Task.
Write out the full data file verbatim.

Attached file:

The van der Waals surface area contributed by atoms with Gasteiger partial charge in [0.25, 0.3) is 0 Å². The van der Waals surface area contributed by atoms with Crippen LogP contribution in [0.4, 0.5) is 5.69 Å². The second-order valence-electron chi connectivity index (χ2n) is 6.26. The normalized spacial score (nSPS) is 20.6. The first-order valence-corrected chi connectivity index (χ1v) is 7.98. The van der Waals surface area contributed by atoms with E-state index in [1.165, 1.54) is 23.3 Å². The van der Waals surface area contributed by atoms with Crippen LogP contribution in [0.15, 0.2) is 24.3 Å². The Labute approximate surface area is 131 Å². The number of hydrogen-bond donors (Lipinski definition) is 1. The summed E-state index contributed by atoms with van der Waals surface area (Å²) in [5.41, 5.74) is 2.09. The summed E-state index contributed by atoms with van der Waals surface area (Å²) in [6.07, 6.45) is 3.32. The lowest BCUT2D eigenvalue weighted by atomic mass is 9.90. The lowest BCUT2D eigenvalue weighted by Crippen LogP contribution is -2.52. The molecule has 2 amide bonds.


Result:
The van der Waals surface area contributed by atoms with Gasteiger partial charge in [0.25, 0.3) is 0 Å². The van der Waals surface area contributed by atoms with Crippen LogP contribution in [0.4, 0.5) is 5.69 Å². The second-order valence-electron chi connectivity index (χ2n) is 6.26. The normalized spacial score (nSPS) is 20.6. The first-order valence-corrected chi connectivity index (χ1v) is 7.98. The van der Waals surface area contributed by atoms with E-state index in [1.165, 1.54) is 23.3 Å². The van der Waals surface area contributed by atoms with Crippen LogP contribution in [0.15, 0.2) is 24.3 Å². The Labute approximate surface area is 131 Å². The number of hydrogen-bond donors (Lipinski definition) is 1. The summed E-state index contributed by atoms with van der Waals surface area (Å²) in [5.41, 5.74) is 2.09. The summed E-state index contributed by atoms with van der Waals surface area (Å²) in [6.07, 6.45) is 3.32. The lowest BCUT2D eigenvalue weighted by atomic mass is 9.90. The lowest BCUT2D eigenvalue weighted by Crippen LogP contribution is -2.52. The molecule has 2 amide bonds.